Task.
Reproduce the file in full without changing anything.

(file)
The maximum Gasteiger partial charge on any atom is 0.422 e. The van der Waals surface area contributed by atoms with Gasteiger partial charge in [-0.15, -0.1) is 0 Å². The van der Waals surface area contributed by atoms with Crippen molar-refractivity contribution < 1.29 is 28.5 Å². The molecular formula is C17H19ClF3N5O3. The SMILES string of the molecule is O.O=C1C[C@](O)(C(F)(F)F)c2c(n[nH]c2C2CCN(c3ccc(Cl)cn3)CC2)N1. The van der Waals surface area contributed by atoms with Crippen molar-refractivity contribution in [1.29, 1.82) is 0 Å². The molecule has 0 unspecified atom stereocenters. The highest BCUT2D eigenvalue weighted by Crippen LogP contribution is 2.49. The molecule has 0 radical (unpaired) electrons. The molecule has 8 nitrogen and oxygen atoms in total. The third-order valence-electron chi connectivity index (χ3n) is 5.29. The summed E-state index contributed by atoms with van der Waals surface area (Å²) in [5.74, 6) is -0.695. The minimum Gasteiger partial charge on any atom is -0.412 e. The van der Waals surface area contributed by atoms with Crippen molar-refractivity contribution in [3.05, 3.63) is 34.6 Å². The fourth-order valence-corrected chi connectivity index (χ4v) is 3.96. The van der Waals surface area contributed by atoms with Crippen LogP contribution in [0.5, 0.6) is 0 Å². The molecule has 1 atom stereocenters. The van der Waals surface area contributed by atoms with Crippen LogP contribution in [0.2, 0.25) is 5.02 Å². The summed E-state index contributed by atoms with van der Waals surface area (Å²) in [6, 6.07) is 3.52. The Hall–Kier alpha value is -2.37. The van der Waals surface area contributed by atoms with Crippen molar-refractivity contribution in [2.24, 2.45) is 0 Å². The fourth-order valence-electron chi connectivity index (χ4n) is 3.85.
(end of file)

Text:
The maximum Gasteiger partial charge on any atom is 0.422 e. The van der Waals surface area contributed by atoms with Gasteiger partial charge in [-0.15, -0.1) is 0 Å². The van der Waals surface area contributed by atoms with Crippen molar-refractivity contribution < 1.29 is 28.5 Å². The molecular formula is C17H19ClF3N5O3. The SMILES string of the molecule is O.O=C1C[C@](O)(C(F)(F)F)c2c(n[nH]c2C2CCN(c3ccc(Cl)cn3)CC2)N1. The van der Waals surface area contributed by atoms with Crippen molar-refractivity contribution in [1.29, 1.82) is 0 Å². The molecule has 0 unspecified atom stereocenters. The highest BCUT2D eigenvalue weighted by Crippen LogP contribution is 2.49. The molecule has 0 radical (unpaired) electrons. The molecule has 8 nitrogen and oxygen atoms in total. The third-order valence-electron chi connectivity index (χ3n) is 5.29. The summed E-state index contributed by atoms with van der Waals surface area (Å²) in [5.74, 6) is -0.695. The minimum Gasteiger partial charge on any atom is -0.412 e. The van der Waals surface area contributed by atoms with Crippen molar-refractivity contribution in [3.05, 3.63) is 34.6 Å². The fourth-order valence-corrected chi connectivity index (χ4v) is 3.96. The van der Waals surface area contributed by atoms with Crippen LogP contribution in [0.5, 0.6) is 0 Å². The molecule has 1 atom stereocenters. The van der Waals surface area contributed by atoms with Crippen LogP contribution in [0.2, 0.25) is 5.02 Å². The summed E-state index contributed by atoms with van der Waals surface area (Å²) in [6, 6.07) is 3.52. The Hall–Kier alpha value is -2.37. The van der Waals surface area contributed by atoms with Crippen molar-refractivity contribution in [2.24, 2.45) is 0 Å². The fourth-order valence-electron chi connectivity index (χ4n) is 3.85.